that Yellowstone “wouldn’t be what it is today without Kevin and we hope that that stays for a long time to come.” Flash forward to May: Viewers got their answer that Costner would indeed be staying on the series but that the series will be ending. And a question remained: In what capacity will viewers see John Dutton? (McCarthy later told THR: “This Yellowstone chapter is closing sooner than we all wanted, but we feel good with where it’s going to end.”)
In late June, Sheridan sat down with THR for a rare cover story where he opened up about the scheduling clash, shedding light on the source of the delay: Costner wanted to focus on his own Western epic, a four-movie passion project titled Horizon that he’s co-writing, directing and starring in. “He and the network were arguing about when he could be done with Yellowstone. I said, ‘We can certainly work a schedule toward [his preferred exit date],’ which we did,” said the prolific TV hitmaker. “But once lawyers get involved, then people don’t get to talk to each other and start saying things that aren’t true and attempt to shift blame based on how the press or public seem to be reacting. He took a lot of this on the chin and I don’t know that anyone deserves it. His movie seems to be a great priority to him and he wants to shift focus. I sure hope [the movie is] worth it — and that it’s a good one.”
Cover story writer James Hibberd reported that there are ongoing discussions to try to convince Costner to film a few scenes to wrap his character. Sheridan hinted that John Dutton was never going to be around for the very end of the show in his original script. Still, the creator admitted, “I’m disappointed. It truncates the closure of his character. It doesn’t alter it, but it truncates it.”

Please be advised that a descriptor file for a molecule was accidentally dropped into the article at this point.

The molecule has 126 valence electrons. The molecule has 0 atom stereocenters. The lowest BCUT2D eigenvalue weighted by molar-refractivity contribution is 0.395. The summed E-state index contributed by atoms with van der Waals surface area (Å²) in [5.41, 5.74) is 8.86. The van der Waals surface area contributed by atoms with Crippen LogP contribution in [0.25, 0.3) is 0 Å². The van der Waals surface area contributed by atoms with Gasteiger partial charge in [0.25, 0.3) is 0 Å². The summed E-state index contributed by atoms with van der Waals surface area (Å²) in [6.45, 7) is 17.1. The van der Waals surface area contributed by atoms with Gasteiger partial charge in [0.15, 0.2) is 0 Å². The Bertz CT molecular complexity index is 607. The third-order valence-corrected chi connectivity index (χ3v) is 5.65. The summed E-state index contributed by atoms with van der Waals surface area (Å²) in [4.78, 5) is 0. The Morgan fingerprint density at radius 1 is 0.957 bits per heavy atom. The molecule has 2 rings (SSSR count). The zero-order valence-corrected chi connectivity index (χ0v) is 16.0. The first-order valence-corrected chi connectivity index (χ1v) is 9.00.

Along with the lingering question around Costner’s level of involvement, the official cast has yet to be announced.
How Many Episodes Will There Be?
An official episode count also has yet to be revealed. Sheridan, who told THR he was pencils down in support of the WGA’s efforts, also suggested that he might make more than the previously reported six final episodes. “If I think it takes 10 episodes to wrap it up, they’ll give me 10,” Sheridan says. “It’ll be as long as it needs to be.”
What Will the Final Run Be With Less John Dutton?
Yellowstone has built a sprawling cast of characters whom viewers have come to know and root for across the show’s five seasons. And while the biggest storyline when the show left off was indeed centered around the battle between Beth and Jamie — with Montana Gov. John Dutton squarely putting himself on Beth’s side — the feud certainly set up the possibility that John could be quickly taken to the “train station” (the Dutton code term for where they bury the bodies of their enemies).
When speaking in June after the writers strike but ahead of the actors strike, Bentley told THR he hadn’t talked to Costner and hadn’t yet seen any scripts, but he had given thought to how the the fate of the characters might play out.